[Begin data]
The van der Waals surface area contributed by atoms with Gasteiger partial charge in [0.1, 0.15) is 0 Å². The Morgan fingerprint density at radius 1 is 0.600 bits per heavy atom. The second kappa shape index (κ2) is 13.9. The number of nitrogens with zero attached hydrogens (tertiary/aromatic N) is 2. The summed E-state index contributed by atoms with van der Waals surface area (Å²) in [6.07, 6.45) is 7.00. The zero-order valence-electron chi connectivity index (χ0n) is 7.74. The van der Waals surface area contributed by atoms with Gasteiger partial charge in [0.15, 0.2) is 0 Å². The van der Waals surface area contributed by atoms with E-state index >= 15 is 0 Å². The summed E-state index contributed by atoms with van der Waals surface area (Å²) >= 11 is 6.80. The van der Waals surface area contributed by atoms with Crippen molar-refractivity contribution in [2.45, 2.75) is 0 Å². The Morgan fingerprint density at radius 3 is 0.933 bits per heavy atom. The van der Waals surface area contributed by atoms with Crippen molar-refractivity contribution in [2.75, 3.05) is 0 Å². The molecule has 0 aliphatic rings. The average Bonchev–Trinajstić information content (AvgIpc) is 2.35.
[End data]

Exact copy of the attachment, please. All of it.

The van der Waals surface area contributed by atoms with Gasteiger partial charge in [0.1, 0.15) is 0 Å². The Morgan fingerprint density at radius 1 is 0.600 bits per heavy atom. The second kappa shape index (κ2) is 13.9. The number of nitrogens with zero attached hydrogens (tertiary/aromatic N) is 2. The summed E-state index contributed by atoms with van der Waals surface area (Å²) in [6.07, 6.45) is 7.00. The zero-order valence-electron chi connectivity index (χ0n) is 7.74. The van der Waals surface area contributed by atoms with Gasteiger partial charge in [0.15, 0.2) is 0 Å². The van der Waals surface area contributed by atoms with E-state index >= 15 is 0 Å². The summed E-state index contributed by atoms with van der Waals surface area (Å²) >= 11 is 6.80. The van der Waals surface area contributed by atoms with Crippen molar-refractivity contribution in [2.45, 2.75) is 0 Å². The Morgan fingerprint density at radius 3 is 0.933 bits per heavy atom. The van der Waals surface area contributed by atoms with Crippen molar-refractivity contribution in [2.75, 3.05) is 0 Å². The molecule has 0 aliphatic rings. The average Bonchev–Trinajstić information content (AvgIpc) is 2.35.